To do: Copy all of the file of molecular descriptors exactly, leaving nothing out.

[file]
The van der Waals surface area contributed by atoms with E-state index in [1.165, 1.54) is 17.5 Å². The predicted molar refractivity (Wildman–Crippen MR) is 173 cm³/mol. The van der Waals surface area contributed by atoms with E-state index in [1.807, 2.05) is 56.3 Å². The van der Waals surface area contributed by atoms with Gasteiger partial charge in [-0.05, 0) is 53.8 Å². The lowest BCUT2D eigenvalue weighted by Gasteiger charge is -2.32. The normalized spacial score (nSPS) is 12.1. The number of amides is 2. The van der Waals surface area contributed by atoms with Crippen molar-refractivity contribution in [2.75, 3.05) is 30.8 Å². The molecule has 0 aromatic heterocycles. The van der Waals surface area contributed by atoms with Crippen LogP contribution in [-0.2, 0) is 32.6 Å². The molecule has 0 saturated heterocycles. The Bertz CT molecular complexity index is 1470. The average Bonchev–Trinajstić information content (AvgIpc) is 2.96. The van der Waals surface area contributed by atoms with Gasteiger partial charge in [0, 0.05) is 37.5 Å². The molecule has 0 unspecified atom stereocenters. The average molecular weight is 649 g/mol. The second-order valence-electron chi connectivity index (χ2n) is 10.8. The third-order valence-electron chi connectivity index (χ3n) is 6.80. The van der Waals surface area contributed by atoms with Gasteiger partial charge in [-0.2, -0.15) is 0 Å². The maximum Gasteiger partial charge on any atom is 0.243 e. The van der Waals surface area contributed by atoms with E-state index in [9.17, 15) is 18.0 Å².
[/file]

The van der Waals surface area contributed by atoms with E-state index in [1.165, 1.54) is 17.5 Å². The predicted molar refractivity (Wildman–Crippen MR) is 173 cm³/mol. The van der Waals surface area contributed by atoms with E-state index in [1.807, 2.05) is 56.3 Å². The van der Waals surface area contributed by atoms with Gasteiger partial charge in [-0.05, 0) is 53.8 Å². The lowest BCUT2D eigenvalue weighted by Gasteiger charge is -2.32. The normalized spacial score (nSPS) is 12.1. The number of amides is 2. The van der Waals surface area contributed by atoms with Crippen molar-refractivity contribution in [2.75, 3.05) is 30.8 Å². The molecule has 0 aromatic heterocycles. The van der Waals surface area contributed by atoms with Crippen LogP contribution in [-0.2, 0) is 32.6 Å². The molecule has 0 saturated heterocycles. The Bertz CT molecular complexity index is 1470. The average Bonchev–Trinajstić information content (AvgIpc) is 2.96. The van der Waals surface area contributed by atoms with Gasteiger partial charge in [0, 0.05) is 37.5 Å². The molecule has 0 unspecified atom stereocenters. The average molecular weight is 649 g/mol. The second-order valence-electron chi connectivity index (χ2n) is 10.8. The third-order valence-electron chi connectivity index (χ3n) is 6.80. The van der Waals surface area contributed by atoms with Gasteiger partial charge in [-0.2, -0.15) is 0 Å². The maximum Gasteiger partial charge on any atom is 0.243 e. The van der Waals surface area contributed by atoms with E-state index in [9.17, 15) is 18.0 Å².